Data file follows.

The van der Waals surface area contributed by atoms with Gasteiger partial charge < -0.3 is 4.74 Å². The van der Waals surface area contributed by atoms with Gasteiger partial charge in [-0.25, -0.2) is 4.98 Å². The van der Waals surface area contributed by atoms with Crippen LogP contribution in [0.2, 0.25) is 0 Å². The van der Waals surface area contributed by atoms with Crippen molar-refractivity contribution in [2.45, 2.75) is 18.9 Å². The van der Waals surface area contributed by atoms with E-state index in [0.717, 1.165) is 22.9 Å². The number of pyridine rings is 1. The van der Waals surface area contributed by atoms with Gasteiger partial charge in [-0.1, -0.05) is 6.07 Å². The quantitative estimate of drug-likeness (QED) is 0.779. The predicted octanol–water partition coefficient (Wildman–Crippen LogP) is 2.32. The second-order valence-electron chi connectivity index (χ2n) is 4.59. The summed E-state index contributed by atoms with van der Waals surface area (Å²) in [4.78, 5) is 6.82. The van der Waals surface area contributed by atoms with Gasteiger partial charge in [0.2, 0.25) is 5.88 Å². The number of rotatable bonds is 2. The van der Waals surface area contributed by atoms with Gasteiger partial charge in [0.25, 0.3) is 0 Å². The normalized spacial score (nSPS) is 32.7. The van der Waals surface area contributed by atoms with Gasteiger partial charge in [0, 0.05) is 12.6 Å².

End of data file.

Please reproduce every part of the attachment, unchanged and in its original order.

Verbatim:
The van der Waals surface area contributed by atoms with Gasteiger partial charge < -0.3 is 4.74 Å². The van der Waals surface area contributed by atoms with Gasteiger partial charge in [-0.25, -0.2) is 4.98 Å². The van der Waals surface area contributed by atoms with Crippen LogP contribution in [0.2, 0.25) is 0 Å². The van der Waals surface area contributed by atoms with Crippen molar-refractivity contribution in [2.45, 2.75) is 18.9 Å². The van der Waals surface area contributed by atoms with E-state index in [0.717, 1.165) is 22.9 Å². The number of pyridine rings is 1. The van der Waals surface area contributed by atoms with Gasteiger partial charge in [-0.1, -0.05) is 6.07 Å². The quantitative estimate of drug-likeness (QED) is 0.779. The predicted octanol–water partition coefficient (Wildman–Crippen LogP) is 2.32. The second-order valence-electron chi connectivity index (χ2n) is 4.59. The summed E-state index contributed by atoms with van der Waals surface area (Å²) in [4.78, 5) is 6.82. The van der Waals surface area contributed by atoms with Gasteiger partial charge in [0.2, 0.25) is 5.88 Å². The number of rotatable bonds is 2. The van der Waals surface area contributed by atoms with Gasteiger partial charge in [0.25, 0.3) is 0 Å². The normalized spacial score (nSPS) is 32.7. The van der Waals surface area contributed by atoms with Gasteiger partial charge in [0, 0.05) is 12.6 Å².